• I would like to add a number 8.

    #8. The Pastor’s job is the only job where people feel they have the right to come and tell you how to do YOUR job!

    How many Pastor’s have had someone come tell you how and what to preach? Especially for funerals and weddings!

  • I have the best job in the world. The congregation releases me from the secular workforce so that I can preach the gospel, study the scriptures, pray and work pastorally with people. I love it. But it is also, stressful demanding and sometimes working with people can leave you metaphorically a cut open bleeding mess. Thankfully God doesn’t require us to do it alone, his promise is always to be there with us. Also pastors need to learn that can’t do it alone without human help either. Church leaders need to do a far better job of identifying, training and equipping co-workers in the gospel.

  • Interesting read….. Whilst I’ve had people make these types of jokes about being a pastor…. This article reminded me about how wonderful our congregation is here in Brisbane, Australia. People who work, play and enjoy family time- then still join us in the sacrificial mission of Making Jesus known in our city and further around the world.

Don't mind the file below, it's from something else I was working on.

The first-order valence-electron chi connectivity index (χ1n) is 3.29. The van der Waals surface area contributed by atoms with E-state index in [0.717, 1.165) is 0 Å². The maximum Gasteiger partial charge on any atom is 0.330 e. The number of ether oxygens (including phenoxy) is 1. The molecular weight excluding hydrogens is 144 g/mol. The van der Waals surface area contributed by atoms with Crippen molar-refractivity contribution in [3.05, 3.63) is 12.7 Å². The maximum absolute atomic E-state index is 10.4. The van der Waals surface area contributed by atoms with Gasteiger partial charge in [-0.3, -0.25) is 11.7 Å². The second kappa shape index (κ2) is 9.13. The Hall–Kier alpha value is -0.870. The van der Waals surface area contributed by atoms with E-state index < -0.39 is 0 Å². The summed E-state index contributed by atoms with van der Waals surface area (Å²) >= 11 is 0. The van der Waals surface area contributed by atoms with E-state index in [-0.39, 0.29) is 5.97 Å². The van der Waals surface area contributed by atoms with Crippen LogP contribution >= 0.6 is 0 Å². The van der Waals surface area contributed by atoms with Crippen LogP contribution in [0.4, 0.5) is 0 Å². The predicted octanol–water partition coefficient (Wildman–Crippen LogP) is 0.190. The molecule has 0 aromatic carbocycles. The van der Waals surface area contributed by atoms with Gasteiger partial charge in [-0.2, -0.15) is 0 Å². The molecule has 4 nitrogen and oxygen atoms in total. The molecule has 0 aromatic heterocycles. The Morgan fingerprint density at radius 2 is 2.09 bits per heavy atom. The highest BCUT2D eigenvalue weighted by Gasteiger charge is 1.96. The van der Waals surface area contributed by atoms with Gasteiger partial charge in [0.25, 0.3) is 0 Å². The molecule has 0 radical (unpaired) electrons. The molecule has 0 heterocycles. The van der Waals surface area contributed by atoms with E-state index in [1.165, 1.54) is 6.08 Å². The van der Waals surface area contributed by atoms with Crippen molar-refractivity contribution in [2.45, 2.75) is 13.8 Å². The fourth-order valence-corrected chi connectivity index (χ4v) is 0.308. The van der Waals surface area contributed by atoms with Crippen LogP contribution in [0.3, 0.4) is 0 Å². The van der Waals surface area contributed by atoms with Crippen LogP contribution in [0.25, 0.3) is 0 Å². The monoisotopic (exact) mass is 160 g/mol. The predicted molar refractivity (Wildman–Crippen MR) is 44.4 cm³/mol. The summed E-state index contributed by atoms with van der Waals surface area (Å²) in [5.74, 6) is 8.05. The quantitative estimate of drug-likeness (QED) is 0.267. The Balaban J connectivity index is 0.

I truly love these people we serve as they serve Jesus. Such a respectful, God honoring and grace filled community that really work hard together.

    One thing I love about the modern church is how well we understand body ministry, the priesthood of all believers and everyone works together.

    This mutual understanding has gone a long way to reduce buy in to those myths as we all see and respect what we are each called by God to do.

    Also- the relational nature of the community means I’m not some “service provider” but friend, leader and brother to my “family.”

    After 14 years in this place we still have the fire together!!

    Thanks for your article Dr Rainer. I wonder if it’s worth a look at how ministry is less killer on pastors if they approach it in a relational manner vs the highly professionalistic approach we can often default to?


    • Thom Rainer says on

      Thank you, Ben. Your words reflect a great deal of wisdom. I really think you are on to something. Thanks for the visit from Australia!